“They can afford to give one or two people these exorbitant salaries, giving the impression that it’s going to spread across the community. It doesn’t work that way.”
Howard was adamant about having something other than basketball he could rely on for income and fulfillment. Ironically, Howard failed English two separate times in college, although it later became the path that found him.
“I flunked English twice, and I ended up getting a master’s degree in English, he explained, “because I don’t believe in leaving things done.”
But everyone can have, and needs, their own version, he said.
“They got caught up in the sport and didn’t have anything else to fall back on, and you have to have something else to fall back on,” Howard said.
Not everyone agreed with his decision. Some people exited Howard’s life after basketball exited his. It offended some that he would leave the game, but he didn’t care.
“I was criticized for doing this now,” he remembered. “I mean really, I had people stop talking to me, because they wanted me to continue playing basketball. I said, nah, I’m not playing anymore, and that was it, and I didn’t. It was a different thing for me.”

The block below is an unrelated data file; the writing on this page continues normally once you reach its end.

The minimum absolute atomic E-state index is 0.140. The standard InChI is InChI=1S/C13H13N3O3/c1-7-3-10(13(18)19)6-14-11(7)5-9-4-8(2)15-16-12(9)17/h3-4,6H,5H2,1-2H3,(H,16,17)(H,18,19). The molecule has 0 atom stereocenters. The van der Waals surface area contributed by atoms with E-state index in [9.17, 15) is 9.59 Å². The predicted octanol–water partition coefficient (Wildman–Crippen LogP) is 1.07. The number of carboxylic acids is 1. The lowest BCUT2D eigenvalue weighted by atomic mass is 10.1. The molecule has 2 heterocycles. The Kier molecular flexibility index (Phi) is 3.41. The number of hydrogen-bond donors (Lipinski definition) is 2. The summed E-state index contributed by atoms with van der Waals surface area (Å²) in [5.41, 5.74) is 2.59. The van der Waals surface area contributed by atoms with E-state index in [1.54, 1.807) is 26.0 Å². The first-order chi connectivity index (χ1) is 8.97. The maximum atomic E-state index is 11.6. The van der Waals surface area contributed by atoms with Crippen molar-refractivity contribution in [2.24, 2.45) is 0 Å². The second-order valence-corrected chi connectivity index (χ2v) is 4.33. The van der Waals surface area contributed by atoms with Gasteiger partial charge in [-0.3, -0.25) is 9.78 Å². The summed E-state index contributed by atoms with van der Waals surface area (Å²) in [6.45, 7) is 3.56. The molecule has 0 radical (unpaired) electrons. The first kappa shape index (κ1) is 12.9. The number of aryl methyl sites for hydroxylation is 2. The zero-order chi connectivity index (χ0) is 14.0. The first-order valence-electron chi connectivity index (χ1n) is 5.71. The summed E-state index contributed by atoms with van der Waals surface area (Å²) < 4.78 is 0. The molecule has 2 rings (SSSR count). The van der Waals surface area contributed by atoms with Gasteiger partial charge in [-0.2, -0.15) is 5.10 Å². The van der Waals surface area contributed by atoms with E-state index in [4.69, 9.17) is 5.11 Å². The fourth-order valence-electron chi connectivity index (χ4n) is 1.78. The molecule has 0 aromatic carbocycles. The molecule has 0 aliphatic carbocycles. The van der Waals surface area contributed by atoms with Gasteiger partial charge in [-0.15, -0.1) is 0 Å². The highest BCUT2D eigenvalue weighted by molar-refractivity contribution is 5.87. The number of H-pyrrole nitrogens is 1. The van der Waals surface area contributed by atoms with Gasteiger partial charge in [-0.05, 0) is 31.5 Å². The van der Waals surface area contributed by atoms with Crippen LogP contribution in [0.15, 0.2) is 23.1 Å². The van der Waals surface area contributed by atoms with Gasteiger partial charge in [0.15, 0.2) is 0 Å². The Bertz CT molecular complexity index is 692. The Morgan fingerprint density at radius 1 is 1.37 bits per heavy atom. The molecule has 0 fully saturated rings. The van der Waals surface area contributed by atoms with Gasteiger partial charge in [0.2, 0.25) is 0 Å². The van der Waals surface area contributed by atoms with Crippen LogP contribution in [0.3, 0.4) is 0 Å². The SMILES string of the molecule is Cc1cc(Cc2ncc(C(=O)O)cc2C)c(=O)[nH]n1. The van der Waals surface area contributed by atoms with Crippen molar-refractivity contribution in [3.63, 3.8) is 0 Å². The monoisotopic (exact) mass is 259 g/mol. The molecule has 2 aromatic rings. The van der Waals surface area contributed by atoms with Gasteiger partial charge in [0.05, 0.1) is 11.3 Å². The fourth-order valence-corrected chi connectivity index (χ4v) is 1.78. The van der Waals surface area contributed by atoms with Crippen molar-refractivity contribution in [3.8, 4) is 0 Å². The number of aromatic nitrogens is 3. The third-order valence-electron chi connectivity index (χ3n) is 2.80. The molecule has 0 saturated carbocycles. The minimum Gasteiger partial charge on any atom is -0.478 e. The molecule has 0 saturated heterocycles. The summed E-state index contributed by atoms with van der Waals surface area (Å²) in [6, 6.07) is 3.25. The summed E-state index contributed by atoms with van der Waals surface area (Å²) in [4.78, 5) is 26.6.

It would be more than 40 years until Howard made his return to basketball, but in 2012, he enacted on a seed that was first planted in his head in the 1970s when he worked for the Michigan Department of Education.
The department put Howard in charge of its sex equity program, which he admittedly knew nothing about at the time. But he learned, on the job and through the women who surrounded and interacted with him through his work.
“I wasn’t into sex equity,” he said. “I didn’t know all the issues that women and young girls were having trying to get a vocational education. Those women basically schooled me on what was going on.”